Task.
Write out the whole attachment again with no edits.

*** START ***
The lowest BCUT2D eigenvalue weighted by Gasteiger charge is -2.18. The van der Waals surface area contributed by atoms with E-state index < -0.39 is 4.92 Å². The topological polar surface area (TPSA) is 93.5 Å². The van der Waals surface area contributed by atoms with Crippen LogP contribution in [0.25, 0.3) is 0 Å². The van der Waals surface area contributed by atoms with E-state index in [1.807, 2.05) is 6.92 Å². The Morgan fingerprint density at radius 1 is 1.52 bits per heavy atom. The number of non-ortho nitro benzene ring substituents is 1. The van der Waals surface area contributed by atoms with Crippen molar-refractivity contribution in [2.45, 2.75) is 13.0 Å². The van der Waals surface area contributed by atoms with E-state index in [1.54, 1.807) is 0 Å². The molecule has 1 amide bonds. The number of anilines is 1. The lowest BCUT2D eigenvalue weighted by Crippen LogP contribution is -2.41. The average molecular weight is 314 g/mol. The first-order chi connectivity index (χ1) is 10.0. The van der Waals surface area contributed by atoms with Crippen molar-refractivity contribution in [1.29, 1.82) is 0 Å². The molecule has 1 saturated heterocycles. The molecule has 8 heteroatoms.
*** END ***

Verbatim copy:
The lowest BCUT2D eigenvalue weighted by Gasteiger charge is -2.18. The van der Waals surface area contributed by atoms with E-state index < -0.39 is 4.92 Å². The topological polar surface area (TPSA) is 93.5 Å². The van der Waals surface area contributed by atoms with Crippen LogP contribution in [0.25, 0.3) is 0 Å². The van der Waals surface area contributed by atoms with E-state index in [1.807, 2.05) is 6.92 Å². The Morgan fingerprint density at radius 1 is 1.52 bits per heavy atom. The number of non-ortho nitro benzene ring substituents is 1. The van der Waals surface area contributed by atoms with Crippen molar-refractivity contribution in [2.45, 2.75) is 13.0 Å². The van der Waals surface area contributed by atoms with E-state index in [1.54, 1.807) is 0 Å². The molecule has 1 amide bonds. The number of anilines is 1. The lowest BCUT2D eigenvalue weighted by Crippen LogP contribution is -2.41. The average molecular weight is 314 g/mol. The first-order chi connectivity index (χ1) is 10.0. The van der Waals surface area contributed by atoms with Crippen molar-refractivity contribution in [1.29, 1.82) is 0 Å². The molecule has 1 saturated heterocycles. The molecule has 8 heteroatoms.